Darwinism Human evolution Intelligent Design Naturalism

At Skeptic: Five Questions about Human Errors for Proponents of Intelligent Design

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From Nathan H. Lents at Skeptic:

Even if ID offered intellectual gains over creationism through the principle of irreducible complexity, and a focus on observations rather than biblical scripture, it did little to explain how poor design could be so rampant in creatures that were specifically designed by an intelligent force. Therefore, glitches in nature, particularly in the human body, call out for an explanation. Evolution usually provides elegant and deeply informative explanations. What are the explanations provided by ID? My book documents scores of these “human errors,” but I would love to know what intelligent design supporters say about these five in particular.

His book is Human Errors: A Panorama of Our Glitches, from Pointless Bones to Broken Genes:

5. Why are humans so inefficient with reproduction?

The one thing that a species absolutely must be able to do is reproduce, so this is an area that humans must have mastered, right? Not even close. In fact, humans may be the least fertile of the apes. More than 10 percent of couples have trouble conceiving and when you consider what all can go wrong, it’s understandable.

To begin with, the ovaries are not even physically attached to the fallopian tubes and so eggs are sometimes squirted pointless into the abdominal cavity. Although it’s very rare, a roving sperm can actually fertilize one of these misplaced eggs and start a life-threatening abdominal pregnancy. On the male side, sperm have no sense of direction and swim in right-handed corkscrews, unable to turn left. This is part of the reason why hundreds of millions of them are needed for one to reach the egg. Many men have low sperm count or motility and many women have unpredictable ovulation cycles, meaning that the simple act of helping the meandering sperm and rudderless egg find each other is often not so simple. … More.

One wonders, in that case, how the Population Bomb movement ever got started or why … But that’s clearly not a question that a Skeptical reader would ask.

Readers?

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See also: Vestigial organs?

21 Replies to “At Skeptic: Five Questions about Human Errors for Proponents of Intelligent Design

  1. 1

    If by “fertility” we mean the chances that intercourse leads to conception, then humans are by no means the least fertile of the apes. If bonobos are apes, and have sex, say, 3-10 times per day, but get pregnant at a rate of 1 child/5 years, then we have a “fertility” of 0.00005.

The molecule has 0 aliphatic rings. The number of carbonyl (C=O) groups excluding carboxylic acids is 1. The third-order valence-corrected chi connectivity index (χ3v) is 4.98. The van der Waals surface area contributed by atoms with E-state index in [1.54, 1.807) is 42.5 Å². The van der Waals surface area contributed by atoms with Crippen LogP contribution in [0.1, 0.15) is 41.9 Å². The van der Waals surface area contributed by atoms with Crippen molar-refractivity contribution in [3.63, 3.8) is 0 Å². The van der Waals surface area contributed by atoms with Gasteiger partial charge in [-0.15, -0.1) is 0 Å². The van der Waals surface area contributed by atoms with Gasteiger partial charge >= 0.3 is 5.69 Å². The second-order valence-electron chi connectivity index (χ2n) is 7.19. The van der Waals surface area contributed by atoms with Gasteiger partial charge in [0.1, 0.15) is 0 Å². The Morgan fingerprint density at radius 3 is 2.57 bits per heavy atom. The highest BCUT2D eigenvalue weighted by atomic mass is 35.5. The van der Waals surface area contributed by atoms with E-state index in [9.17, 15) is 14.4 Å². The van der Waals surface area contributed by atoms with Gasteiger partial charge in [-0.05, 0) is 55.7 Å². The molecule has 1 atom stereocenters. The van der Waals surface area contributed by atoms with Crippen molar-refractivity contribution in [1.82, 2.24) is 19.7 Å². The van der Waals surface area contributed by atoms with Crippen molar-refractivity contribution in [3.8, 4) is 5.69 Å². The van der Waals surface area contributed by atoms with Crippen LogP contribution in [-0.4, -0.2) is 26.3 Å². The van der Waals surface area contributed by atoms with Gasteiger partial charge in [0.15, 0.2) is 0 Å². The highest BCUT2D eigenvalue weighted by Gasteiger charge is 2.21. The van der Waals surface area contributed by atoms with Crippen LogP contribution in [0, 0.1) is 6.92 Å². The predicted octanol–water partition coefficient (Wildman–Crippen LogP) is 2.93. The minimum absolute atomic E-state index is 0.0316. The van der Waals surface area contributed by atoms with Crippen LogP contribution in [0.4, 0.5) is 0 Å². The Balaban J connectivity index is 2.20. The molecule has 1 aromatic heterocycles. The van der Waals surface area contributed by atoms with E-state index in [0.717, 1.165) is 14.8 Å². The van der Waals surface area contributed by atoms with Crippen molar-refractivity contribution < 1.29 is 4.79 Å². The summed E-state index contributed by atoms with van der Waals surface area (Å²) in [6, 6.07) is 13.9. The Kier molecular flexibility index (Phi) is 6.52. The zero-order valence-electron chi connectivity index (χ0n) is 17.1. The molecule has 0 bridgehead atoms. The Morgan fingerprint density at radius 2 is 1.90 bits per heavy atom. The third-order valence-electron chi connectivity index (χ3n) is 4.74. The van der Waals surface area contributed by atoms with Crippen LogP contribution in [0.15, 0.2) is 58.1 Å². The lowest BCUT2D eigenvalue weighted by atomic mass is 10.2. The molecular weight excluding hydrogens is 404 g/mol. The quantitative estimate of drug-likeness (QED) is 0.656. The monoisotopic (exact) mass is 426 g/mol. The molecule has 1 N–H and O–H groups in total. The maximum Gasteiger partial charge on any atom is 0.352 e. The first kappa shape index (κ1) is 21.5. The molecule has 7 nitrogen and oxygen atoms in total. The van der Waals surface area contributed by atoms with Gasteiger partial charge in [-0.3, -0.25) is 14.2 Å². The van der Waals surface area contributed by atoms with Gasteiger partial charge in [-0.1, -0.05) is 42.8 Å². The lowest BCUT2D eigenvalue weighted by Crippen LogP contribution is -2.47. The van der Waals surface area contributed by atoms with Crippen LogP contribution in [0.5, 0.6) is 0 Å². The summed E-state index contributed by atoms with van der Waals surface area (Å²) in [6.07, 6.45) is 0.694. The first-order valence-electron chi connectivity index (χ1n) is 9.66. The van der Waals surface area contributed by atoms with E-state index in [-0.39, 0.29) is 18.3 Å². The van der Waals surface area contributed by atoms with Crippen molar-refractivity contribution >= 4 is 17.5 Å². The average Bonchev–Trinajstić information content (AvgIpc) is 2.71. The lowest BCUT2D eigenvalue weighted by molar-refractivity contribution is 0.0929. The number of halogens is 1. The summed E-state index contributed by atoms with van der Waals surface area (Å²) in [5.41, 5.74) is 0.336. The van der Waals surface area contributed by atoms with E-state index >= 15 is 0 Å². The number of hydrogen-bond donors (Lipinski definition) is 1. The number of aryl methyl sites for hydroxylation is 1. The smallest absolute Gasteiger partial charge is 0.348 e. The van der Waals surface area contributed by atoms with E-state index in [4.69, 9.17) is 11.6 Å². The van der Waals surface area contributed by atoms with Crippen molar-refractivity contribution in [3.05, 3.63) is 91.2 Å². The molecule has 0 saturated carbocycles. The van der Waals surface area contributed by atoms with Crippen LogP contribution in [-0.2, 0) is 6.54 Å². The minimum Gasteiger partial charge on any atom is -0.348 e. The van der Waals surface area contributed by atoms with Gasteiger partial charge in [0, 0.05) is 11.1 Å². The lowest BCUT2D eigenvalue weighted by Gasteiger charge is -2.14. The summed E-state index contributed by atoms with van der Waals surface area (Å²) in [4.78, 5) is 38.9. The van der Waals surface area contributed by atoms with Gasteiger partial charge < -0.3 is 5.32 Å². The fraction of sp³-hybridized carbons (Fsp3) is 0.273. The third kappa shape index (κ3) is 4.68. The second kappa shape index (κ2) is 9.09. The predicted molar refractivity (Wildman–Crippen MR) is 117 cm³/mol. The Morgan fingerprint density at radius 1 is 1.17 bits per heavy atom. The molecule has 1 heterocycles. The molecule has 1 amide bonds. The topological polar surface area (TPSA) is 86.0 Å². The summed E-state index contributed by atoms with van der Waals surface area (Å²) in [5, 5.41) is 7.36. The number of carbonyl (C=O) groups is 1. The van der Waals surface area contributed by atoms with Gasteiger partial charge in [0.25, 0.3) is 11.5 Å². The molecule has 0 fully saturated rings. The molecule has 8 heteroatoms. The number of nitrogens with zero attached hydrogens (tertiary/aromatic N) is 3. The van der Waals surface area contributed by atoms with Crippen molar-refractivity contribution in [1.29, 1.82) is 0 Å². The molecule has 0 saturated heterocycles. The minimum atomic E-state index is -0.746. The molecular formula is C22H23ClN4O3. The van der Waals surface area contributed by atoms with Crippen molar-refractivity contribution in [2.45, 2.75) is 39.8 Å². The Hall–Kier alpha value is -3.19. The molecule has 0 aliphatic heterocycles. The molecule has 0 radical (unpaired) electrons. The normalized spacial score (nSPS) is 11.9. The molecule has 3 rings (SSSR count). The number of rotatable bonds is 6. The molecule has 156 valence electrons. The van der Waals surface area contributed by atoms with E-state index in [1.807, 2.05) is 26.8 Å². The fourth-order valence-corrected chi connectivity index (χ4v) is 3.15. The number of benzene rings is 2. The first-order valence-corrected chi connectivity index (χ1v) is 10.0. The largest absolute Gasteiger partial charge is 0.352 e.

https://archive.nytimes.com/www.nytimes.com/books/first/d/dewaal-bonobo.html

    Whereas using numbers from the Catholic Natural Family Planning website, humans are at 0.02, or about 1,000 times more fertile!

    So it isn’t even the philosophy, the theology, and the attitudes in this book that are wrong, even the “facts” are wrong!

  2. 2
    tribune7 says:

    The one thing that a species absolutely must be able to do is reproduce, so this is an area that humans must have mastered, right? Not even close.

    People actually write things like this and expect to be patted on the head for being “bright”.

    LOL.

    OK, here’s a challenge for Mr. Lents: As you claim the “poor” design of the human body is an indication of lack of intelligence, and since obviously you consider yourself intelligent, design (and activate) you animal (or plant or slime mold or spirochaete) from natural elements. Feel free to use the evolutionary process.

    And while your doing that ponder this: Your theory claims that evolution is organisms adapting to the environment. Why would bacteria have to evolve a membrane around a cell nucleus to better deal with an environment considering that bacteria thrive in all environments — and far more effciently — without them?

  3. 3
    kairosfocus says:

    News, a lot of this seems to be the old, I wouldn’t have designed it that way talking point. Let’s see you do an improved version and then discuss. As for the reproduction talking point, perhaps it escapes notice that we are an apex species. Meanwhile all of this is a red herring distractor: it remains that the only empirically observed cause of functionally specific complex organisation and associated information — with a trillion plus of cases seen — is intelligently directed configuration, aka design. It further remains that that is not mysterious as to why, as such FSCO/I naturally comes in deeply isolated islands of function in vast configuration spaces that at 500 – 1,000 bits of complexity start at 3.27*10^150 – 1.07*10^301 possibilities. That thoroughly swamps sol system to observed cosmos scale resources so that blind chance and mechanical necessity based searches are maximally unlikely to hit on any such island. So, we are entitled to infer from FSCO/I to design as material causal factor. KF

    PS: irreducible complexity is just one form of FSCO/I, where there is a core of components that must be all there for function to happen.

  4. 4
    Allan Keith says:

    Why are humans so inefficient with reproduction?

    I don;t think that this is a valid statement. Yes, there are many things that can prevent and disrupt pregnancy, but anyone who has been to India or China would have a hard time concluding that we are not good at reproducing.

    Why do our nasal sinuses drain upward?

    This is one that is harder to explain using ID. This arrangement makes sense for an animal that walks on all fours, but harder to explain for an upright biped.

    Why are humans so bad at absorbing vitamins and minerals?

    These abilities tend to decrease with age. For example, the rate osteoporosis in older women is very high. There is no problem with this from an evolutionary perspective as many of these problems arise long after reproductive years. It is more difficult to explain from an ID perspective unless planned obsolescence was intentionally part of the design. Which, obviously, it could be.

    Why do humans have muscles and bones that have no function?